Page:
THE REPUBLIC OF UGANDA
IN THE COURT OF APPEAL OF UGANDA AT JINJA
CRIMINAL APPEAL NO. 554 OF 2014
HON. JUSTICE CHEBORION BARISHAKI, JA
HON. JUSTICE STEPHEN MUSOTA, JA
HON. LADY JUSTICE NIGHT PERCY TUHAISE, JA
JUDGMENT OF THE COURT
The appellant was charged and convicted of Aggravated Defilement 15 contrary to sections 129 (3), (4) (b) and (c) of the Penal Code Act and sentenced to 25 years imprisonment.
The appellant was dissatisfied with the sentence passed by the trial court and filed this appeal on grounds that;
- That the trial Judge erred in law and fact when he failed to take into account the period the appellant spent on remand as he was sentencing him.
- That the trial Judge erred in law and fact when he sentenced the appellant to a harsh and an illegal sentence of 25 years given the obtaining circumstances.
- In the alternative, without prejudice to the former, the sentence be substituted with 10 years imprisonment.
The background to this case is that on 26th February, 2012, at around 5.30 am, the victim was coming from her sister’s place going to her father’s home at Amagoro. Before she arrived home at a place called Koitangiro, three men riding a motorcycle Reg. No. UDP 077L approached her from the same direction. They stopped and one of them jumped off the Motorcycle, pulled her aside and ordered her to lie down and remove her clothes. She refused, another man joined and twisted her hand and threw her down, removed her trousers plus the knickers then the first man had forceful sexual intercourse with her. All the three men had sex with her consecutively.
As one was having sex with her, the remaining two were holding her neck and covering her mouth in order to prevent her from making an alarm. However, due to too much pain she was able to make an alarm 15 which attracted some people such as Obwana and others. As a result, the assailants ran away and abandoned their motor cycle and their shoes. Mr. Obwana one of the first people to reach the scene found the victim completely naked. His wife took the victim to their home and gave her clothes to dress.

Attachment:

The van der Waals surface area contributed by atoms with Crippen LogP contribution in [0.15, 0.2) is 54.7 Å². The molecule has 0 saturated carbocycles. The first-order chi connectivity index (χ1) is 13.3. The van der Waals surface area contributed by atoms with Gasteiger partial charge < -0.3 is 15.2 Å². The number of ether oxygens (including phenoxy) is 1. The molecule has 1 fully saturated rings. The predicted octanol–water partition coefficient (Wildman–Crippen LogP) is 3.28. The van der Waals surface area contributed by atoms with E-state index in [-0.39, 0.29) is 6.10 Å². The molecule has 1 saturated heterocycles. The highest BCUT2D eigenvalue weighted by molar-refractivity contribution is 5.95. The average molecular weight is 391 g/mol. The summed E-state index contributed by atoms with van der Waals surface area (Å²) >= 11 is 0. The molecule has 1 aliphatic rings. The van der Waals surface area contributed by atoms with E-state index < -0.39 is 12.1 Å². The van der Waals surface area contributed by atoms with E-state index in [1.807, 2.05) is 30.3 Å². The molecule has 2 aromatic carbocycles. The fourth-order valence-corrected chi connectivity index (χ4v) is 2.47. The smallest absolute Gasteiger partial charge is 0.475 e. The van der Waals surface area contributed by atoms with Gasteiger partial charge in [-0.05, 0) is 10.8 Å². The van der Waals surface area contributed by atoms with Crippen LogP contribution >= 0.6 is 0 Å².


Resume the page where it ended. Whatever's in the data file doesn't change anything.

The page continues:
Thereafter, as the victim was being escorted to the police they met with her father who reported a case of defilement. On that same day the appellant went to police claiming for his motorcycle that it had been impounded due to unknown reasons. While at police, the victim identified him and she informed the police that the accused was the rider of the said motorcycle and is one of the three men who defiled her. Upon arrest and subject to interrogation the appellant admitted having seen the victim but alleged that she was defiled by his other two brothers.
At the hearing of the appeal, Ms. Mutamba Berna appeared for the appellant while Ms. Joanita Tumwikirize appeared for the respondent
Submissions of the appelllant